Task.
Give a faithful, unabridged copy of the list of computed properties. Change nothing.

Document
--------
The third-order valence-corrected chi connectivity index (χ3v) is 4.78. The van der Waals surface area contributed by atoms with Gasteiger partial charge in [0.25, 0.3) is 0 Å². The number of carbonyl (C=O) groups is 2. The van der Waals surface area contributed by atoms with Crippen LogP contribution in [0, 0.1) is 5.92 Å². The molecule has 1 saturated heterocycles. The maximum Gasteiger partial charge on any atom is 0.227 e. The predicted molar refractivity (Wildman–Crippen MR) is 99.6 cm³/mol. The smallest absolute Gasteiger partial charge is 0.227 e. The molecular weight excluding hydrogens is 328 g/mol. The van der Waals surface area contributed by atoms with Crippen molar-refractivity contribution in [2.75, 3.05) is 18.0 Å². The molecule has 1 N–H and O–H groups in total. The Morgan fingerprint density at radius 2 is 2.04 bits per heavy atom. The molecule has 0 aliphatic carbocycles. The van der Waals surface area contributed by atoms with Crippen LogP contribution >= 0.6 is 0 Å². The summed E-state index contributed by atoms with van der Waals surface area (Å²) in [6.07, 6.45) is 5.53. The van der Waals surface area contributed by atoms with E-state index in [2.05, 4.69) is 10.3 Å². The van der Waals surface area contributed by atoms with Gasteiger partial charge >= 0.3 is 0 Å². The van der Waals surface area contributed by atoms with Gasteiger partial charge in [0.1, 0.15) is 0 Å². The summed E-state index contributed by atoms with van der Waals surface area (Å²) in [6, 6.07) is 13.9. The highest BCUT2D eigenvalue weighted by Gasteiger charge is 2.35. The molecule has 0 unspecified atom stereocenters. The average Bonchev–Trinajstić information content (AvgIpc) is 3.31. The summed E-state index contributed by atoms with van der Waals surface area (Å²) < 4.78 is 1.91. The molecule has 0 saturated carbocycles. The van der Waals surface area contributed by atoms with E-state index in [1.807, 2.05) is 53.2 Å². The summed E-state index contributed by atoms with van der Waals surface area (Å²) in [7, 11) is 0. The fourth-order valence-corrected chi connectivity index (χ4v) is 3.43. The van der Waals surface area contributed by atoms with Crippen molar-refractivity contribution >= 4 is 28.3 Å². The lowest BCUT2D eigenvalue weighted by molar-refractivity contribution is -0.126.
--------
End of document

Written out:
The third-order valence-corrected chi connectivity index (χ3v) is 4.78. The van der Waals surface area contributed by atoms with Gasteiger partial charge in [0.25, 0.3) is 0 Å². The number of carbonyl (C=O) groups is 2. The van der Waals surface area contributed by atoms with Crippen LogP contribution in [0, 0.1) is 5.92 Å². The molecule has 1 saturated heterocycles. The maximum Gasteiger partial charge on any atom is 0.227 e. The predicted molar refractivity (Wildman–Crippen MR) is 99.6 cm³/mol. The smallest absolute Gasteiger partial charge is 0.227 e. The molecular weight excluding hydrogens is 328 g/mol. The van der Waals surface area contributed by atoms with Crippen molar-refractivity contribution in [2.75, 3.05) is 18.0 Å². The molecule has 1 N–H and O–H groups in total. The Morgan fingerprint density at radius 2 is 2.04 bits per heavy atom. The molecule has 0 aliphatic carbocycles. The van der Waals surface area contributed by atoms with Crippen LogP contribution >= 0.6 is 0 Å². The summed E-state index contributed by atoms with van der Waals surface area (Å²) in [6.07, 6.45) is 5.53. The van der Waals surface area contributed by atoms with E-state index in [2.05, 4.69) is 10.3 Å². The van der Waals surface area contributed by atoms with Gasteiger partial charge >= 0.3 is 0 Å². The van der Waals surface area contributed by atoms with Gasteiger partial charge in [0.1, 0.15) is 0 Å². The summed E-state index contributed by atoms with van der Waals surface area (Å²) in [6, 6.07) is 13.9. The highest BCUT2D eigenvalue weighted by Gasteiger charge is 2.35. The molecule has 0 unspecified atom stereocenters. The average Bonchev–Trinajstić information content (AvgIpc) is 3.31. The summed E-state index contributed by atoms with van der Waals surface area (Å²) < 4.78 is 1.91. The molecule has 0 saturated carbocycles. The van der Waals surface area contributed by atoms with E-state index in [1.807, 2.05) is 53.2 Å². The summed E-state index contributed by atoms with van der Waals surface area (Å²) in [7, 11) is 0. The fourth-order valence-corrected chi connectivity index (χ4v) is 3.43. The van der Waals surface area contributed by atoms with Crippen molar-refractivity contribution >= 4 is 28.3 Å². The lowest BCUT2D eigenvalue weighted by molar-refractivity contribution is -0.126.